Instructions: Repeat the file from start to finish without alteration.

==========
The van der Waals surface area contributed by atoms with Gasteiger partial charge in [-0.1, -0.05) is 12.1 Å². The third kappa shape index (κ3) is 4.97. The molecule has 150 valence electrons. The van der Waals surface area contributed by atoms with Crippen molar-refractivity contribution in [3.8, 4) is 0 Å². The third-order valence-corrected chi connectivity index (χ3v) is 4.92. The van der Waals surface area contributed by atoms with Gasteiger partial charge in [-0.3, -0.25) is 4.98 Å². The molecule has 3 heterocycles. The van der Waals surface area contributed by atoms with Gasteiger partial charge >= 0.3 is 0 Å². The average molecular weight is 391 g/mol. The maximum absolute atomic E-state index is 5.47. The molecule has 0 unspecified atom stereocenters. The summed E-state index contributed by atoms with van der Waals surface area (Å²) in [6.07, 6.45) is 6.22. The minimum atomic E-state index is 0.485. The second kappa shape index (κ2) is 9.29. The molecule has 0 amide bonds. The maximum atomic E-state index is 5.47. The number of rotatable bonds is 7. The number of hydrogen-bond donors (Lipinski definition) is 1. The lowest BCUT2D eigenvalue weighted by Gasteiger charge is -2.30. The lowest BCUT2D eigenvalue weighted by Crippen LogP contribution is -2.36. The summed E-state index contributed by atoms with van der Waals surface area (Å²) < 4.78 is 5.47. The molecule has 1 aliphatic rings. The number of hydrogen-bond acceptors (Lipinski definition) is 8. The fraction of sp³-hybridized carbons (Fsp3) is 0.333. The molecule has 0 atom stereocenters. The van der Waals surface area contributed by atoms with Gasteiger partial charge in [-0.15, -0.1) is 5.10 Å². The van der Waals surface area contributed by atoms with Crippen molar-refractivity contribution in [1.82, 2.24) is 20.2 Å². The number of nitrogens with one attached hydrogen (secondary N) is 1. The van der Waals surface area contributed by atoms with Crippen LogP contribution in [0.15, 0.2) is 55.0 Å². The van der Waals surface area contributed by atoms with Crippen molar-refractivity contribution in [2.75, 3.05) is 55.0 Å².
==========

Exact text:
The van der Waals surface area contributed by atoms with Gasteiger partial charge in [-0.1, -0.05) is 12.1 Å². The third kappa shape index (κ3) is 4.97. The molecule has 150 valence electrons. The van der Waals surface area contributed by atoms with Crippen molar-refractivity contribution in [3.8, 4) is 0 Å². The third-order valence-corrected chi connectivity index (χ3v) is 4.92. The van der Waals surface area contributed by atoms with Gasteiger partial charge in [-0.3, -0.25) is 4.98 Å². The molecule has 3 heterocycles. The van der Waals surface area contributed by atoms with Gasteiger partial charge >= 0.3 is 0 Å². The average molecular weight is 391 g/mol. The maximum absolute atomic E-state index is 5.47. The molecule has 0 unspecified atom stereocenters. The summed E-state index contributed by atoms with van der Waals surface area (Å²) in [6.07, 6.45) is 6.22. The minimum atomic E-state index is 0.485. The second kappa shape index (κ2) is 9.29. The molecule has 0 amide bonds. The maximum atomic E-state index is 5.47. The number of rotatable bonds is 7. The number of hydrogen-bond donors (Lipinski definition) is 1. The lowest BCUT2D eigenvalue weighted by Gasteiger charge is -2.30. The lowest BCUT2D eigenvalue weighted by Crippen LogP contribution is -2.36. The summed E-state index contributed by atoms with van der Waals surface area (Å²) < 4.78 is 5.47. The molecule has 1 aliphatic rings. The number of hydrogen-bond acceptors (Lipinski definition) is 8. The fraction of sp³-hybridized carbons (Fsp3) is 0.333. The molecule has 0 atom stereocenters. The van der Waals surface area contributed by atoms with Gasteiger partial charge in [-0.15, -0.1) is 5.10 Å². The van der Waals surface area contributed by atoms with Crippen molar-refractivity contribution in [1.82, 2.24) is 20.2 Å². The number of nitrogens with one attached hydrogen (secondary N) is 1. The van der Waals surface area contributed by atoms with Crippen LogP contribution in [0.15, 0.2) is 55.0 Å². The van der Waals surface area contributed by atoms with Crippen molar-refractivity contribution in [2.75, 3.05) is 55.0 Å².